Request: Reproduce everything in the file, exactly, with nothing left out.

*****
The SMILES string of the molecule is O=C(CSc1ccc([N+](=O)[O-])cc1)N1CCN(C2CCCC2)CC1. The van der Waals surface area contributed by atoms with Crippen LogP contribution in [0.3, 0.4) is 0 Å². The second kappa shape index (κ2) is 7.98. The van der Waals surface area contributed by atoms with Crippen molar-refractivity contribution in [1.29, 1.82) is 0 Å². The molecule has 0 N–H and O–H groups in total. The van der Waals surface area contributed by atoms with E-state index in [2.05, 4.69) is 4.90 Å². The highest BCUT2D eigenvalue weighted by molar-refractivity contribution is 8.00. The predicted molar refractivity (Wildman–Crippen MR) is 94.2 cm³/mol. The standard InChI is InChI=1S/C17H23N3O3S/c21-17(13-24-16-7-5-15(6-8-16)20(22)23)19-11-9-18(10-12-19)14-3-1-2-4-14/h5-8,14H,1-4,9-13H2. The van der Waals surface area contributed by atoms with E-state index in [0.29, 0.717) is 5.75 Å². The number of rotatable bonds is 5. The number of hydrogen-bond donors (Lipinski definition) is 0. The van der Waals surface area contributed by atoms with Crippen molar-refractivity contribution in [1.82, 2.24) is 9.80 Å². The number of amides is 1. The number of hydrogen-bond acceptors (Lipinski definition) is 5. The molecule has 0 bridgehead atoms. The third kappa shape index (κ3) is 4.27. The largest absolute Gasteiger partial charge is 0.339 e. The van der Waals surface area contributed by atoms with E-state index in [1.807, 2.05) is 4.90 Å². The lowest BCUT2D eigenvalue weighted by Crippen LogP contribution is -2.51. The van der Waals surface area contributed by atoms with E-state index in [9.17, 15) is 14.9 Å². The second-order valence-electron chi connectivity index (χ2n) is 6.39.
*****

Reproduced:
The SMILES string of the molecule is O=C(CSc1ccc([N+](=O)[O-])cc1)N1CCN(C2CCCC2)CC1. The van der Waals surface area contributed by atoms with Crippen LogP contribution in [0.3, 0.4) is 0 Å². The second kappa shape index (κ2) is 7.98. The van der Waals surface area contributed by atoms with Crippen molar-refractivity contribution in [1.29, 1.82) is 0 Å². The molecule has 0 N–H and O–H groups in total. The van der Waals surface area contributed by atoms with E-state index in [2.05, 4.69) is 4.90 Å². The highest BCUT2D eigenvalue weighted by molar-refractivity contribution is 8.00. The predicted molar refractivity (Wildman–Crippen MR) is 94.2 cm³/mol. The standard InChI is InChI=1S/C17H23N3O3S/c21-17(13-24-16-7-5-15(6-8-16)20(22)23)19-11-9-18(10-12-19)14-3-1-2-4-14/h5-8,14H,1-4,9-13H2. The van der Waals surface area contributed by atoms with E-state index in [0.29, 0.717) is 5.75 Å². The number of rotatable bonds is 5. The number of hydrogen-bond donors (Lipinski definition) is 0. The van der Waals surface area contributed by atoms with Crippen molar-refractivity contribution in [1.82, 2.24) is 9.80 Å². The number of amides is 1. The number of hydrogen-bond acceptors (Lipinski definition) is 5. The molecule has 0 bridgehead atoms. The third kappa shape index (κ3) is 4.27. The largest absolute Gasteiger partial charge is 0.339 e. The van der Waals surface area contributed by atoms with E-state index in [1.807, 2.05) is 4.90 Å². The lowest BCUT2D eigenvalue weighted by Crippen LogP contribution is -2.51. The van der Waals surface area contributed by atoms with E-state index in [9.17, 15) is 14.9 Å². The second-order valence-electron chi connectivity index (χ2n) is 6.39.